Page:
Creative Ways to Use LEGO in Real-Life Homes

Creative Ways to Use LEGO in Real-Life Homes

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Nancy Mitchell
Oct 29, 2015
(Image credit: Freshome)

I sometimes wonder if LEGOs are the greatest toy ever, or if they are the greatest toy ever. (Ok, technically I should say 'LEGO is', because LEGO, if you didn't know, is plural and refers to the entire system, but I grew up calling them LEGOs, dammit, and that's a hard habit to shake.) I feel sorry for anyone who doesn't cherish memories of those little colored blocks with which you could create literally anything. It does seem a bit disappointing that the grown-up world is make of boring things like bricks and metal studs and drywall. But a few enterprising folks, adult-ness notwithstanding, have found ways to incorporate LEGO into their (real life, life-sized) furniture and homes.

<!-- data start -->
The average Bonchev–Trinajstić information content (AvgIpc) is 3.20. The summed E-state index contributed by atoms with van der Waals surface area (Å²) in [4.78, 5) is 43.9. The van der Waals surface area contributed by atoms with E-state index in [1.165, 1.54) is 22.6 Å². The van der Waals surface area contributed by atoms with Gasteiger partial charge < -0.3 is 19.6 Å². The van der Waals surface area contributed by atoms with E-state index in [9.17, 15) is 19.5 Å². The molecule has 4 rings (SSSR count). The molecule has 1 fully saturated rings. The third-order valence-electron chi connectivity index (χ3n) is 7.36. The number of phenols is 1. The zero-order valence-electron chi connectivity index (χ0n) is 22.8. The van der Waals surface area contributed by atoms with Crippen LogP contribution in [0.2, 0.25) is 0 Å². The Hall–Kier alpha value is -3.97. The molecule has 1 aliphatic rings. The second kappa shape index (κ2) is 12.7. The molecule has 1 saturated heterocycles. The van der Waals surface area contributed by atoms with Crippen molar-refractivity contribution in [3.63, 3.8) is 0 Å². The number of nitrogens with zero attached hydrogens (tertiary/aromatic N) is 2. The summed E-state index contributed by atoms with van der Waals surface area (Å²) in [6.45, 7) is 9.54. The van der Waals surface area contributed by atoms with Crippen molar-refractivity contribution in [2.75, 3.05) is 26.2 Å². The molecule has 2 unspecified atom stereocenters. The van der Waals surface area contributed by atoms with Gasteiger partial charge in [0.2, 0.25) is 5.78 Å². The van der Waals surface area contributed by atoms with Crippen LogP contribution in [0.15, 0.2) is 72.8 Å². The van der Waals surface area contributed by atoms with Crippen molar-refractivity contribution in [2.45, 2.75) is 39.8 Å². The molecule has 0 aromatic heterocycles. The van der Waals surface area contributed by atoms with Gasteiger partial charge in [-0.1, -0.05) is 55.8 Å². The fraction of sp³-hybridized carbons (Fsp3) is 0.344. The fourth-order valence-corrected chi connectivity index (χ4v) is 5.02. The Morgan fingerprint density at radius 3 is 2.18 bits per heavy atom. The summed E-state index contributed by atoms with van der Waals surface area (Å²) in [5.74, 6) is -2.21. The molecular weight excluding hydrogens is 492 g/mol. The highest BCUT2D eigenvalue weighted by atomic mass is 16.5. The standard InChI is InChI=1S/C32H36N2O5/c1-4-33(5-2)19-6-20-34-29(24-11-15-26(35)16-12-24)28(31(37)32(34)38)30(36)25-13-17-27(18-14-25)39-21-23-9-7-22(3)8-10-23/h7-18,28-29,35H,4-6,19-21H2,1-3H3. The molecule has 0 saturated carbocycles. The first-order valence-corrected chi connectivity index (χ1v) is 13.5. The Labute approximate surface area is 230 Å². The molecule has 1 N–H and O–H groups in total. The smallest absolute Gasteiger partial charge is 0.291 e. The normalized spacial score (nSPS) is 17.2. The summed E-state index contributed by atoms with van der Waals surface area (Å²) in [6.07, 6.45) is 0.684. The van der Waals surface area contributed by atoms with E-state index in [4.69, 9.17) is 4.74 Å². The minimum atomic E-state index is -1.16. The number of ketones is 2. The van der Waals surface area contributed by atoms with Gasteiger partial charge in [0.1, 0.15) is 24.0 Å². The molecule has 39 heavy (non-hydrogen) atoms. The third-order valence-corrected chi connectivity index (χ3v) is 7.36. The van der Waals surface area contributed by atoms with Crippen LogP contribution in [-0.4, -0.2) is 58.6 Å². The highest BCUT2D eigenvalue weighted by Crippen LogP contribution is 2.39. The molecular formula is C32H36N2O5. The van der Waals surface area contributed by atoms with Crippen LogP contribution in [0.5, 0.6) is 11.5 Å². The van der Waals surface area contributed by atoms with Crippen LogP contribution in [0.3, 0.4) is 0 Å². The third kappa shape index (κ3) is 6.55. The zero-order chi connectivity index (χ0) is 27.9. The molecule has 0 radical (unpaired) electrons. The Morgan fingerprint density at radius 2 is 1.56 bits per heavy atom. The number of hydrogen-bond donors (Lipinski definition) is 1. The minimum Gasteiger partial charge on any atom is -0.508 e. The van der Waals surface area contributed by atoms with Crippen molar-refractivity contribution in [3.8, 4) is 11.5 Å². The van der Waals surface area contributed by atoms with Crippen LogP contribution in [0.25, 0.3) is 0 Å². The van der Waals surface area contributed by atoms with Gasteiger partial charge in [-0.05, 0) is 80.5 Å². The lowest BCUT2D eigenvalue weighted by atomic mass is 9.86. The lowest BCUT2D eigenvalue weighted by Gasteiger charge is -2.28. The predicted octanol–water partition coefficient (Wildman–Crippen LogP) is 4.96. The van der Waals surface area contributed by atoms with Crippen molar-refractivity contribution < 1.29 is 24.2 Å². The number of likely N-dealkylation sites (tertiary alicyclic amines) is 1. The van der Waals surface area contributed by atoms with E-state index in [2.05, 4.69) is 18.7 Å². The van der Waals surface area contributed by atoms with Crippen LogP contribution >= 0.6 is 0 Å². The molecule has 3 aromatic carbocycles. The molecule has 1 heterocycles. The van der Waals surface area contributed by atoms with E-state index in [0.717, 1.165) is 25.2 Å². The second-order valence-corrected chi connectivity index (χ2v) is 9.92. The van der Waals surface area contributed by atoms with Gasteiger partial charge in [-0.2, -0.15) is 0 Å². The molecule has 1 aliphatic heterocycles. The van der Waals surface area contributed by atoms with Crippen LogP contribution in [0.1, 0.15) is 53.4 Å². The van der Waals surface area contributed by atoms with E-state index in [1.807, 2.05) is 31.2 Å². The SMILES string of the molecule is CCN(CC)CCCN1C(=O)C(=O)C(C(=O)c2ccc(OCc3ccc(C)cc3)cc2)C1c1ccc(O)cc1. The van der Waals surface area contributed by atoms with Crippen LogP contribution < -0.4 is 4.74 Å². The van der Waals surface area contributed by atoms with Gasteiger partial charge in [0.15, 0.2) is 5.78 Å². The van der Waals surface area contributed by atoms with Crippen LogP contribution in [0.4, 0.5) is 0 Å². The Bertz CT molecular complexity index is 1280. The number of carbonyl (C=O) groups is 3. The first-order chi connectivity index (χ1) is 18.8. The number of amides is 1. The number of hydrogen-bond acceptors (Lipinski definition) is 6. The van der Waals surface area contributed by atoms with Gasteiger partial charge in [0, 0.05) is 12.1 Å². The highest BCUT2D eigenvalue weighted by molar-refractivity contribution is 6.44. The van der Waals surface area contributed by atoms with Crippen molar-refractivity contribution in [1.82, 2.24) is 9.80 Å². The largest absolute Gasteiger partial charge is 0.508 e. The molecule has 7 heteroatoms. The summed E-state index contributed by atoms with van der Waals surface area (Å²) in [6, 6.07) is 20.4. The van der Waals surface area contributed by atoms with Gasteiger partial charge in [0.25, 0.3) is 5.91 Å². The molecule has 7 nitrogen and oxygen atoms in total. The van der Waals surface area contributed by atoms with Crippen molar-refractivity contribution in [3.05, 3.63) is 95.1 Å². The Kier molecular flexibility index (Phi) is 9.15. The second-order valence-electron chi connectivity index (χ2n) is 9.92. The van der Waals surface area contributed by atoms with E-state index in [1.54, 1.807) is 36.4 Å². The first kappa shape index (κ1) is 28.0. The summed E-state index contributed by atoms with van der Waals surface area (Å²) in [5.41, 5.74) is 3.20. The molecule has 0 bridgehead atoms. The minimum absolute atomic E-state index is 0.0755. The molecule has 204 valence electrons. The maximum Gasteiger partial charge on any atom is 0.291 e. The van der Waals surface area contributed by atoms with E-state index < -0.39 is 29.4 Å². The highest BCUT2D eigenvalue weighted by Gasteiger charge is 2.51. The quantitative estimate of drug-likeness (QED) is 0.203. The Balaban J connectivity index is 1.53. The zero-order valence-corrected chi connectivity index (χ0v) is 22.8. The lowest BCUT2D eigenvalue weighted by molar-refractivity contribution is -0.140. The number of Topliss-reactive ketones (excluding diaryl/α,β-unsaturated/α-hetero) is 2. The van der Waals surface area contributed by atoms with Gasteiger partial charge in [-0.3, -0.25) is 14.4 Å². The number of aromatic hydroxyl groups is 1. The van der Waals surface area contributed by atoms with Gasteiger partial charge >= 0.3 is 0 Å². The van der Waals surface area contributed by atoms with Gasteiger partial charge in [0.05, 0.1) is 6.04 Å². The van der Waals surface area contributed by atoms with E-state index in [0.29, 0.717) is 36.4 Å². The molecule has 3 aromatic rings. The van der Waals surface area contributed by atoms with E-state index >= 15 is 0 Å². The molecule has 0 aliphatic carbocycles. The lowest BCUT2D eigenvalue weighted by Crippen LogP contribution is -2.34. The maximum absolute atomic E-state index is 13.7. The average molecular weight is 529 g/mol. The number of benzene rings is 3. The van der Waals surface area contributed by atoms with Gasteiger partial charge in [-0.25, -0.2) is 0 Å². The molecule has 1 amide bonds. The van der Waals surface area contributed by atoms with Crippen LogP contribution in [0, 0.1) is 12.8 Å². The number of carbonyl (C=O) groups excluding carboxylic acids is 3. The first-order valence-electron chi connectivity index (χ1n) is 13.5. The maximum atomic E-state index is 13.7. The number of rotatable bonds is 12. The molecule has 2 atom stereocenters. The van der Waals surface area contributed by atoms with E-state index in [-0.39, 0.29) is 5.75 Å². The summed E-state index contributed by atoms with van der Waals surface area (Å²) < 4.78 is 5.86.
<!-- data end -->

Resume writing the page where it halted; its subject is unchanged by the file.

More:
(Image credit: Freshome)

In this first, most impressive example of LEGO at home, LEGO bricks make up an entire staircase in an NYC apartment spotted on Freshome. The installation was created by Sean Kenney, one of only two people in New York recognized as a 'licensed LEGO artist'. Now there's a dream job.

(Image credit: abgc)
(Image credit: abgc)

This is the conference room table at Dublin advertising firm Boys and Girls, designed by abgc. The table has a steel structure and is made from 22,742 LEGO pieces.

(Image credit: abgc)

There's even a tiny steering wheel hidden somewhere in the table.

(Image credit: Dwell)

A little bit closer to home is this LEGO island, located in a Paris kitchen spotted on Dwell. Simon Pillard and Philippe Rossetti, the two designers behind the project, say that the 20,000 colorful bricks that form the island provide an "emotional release".

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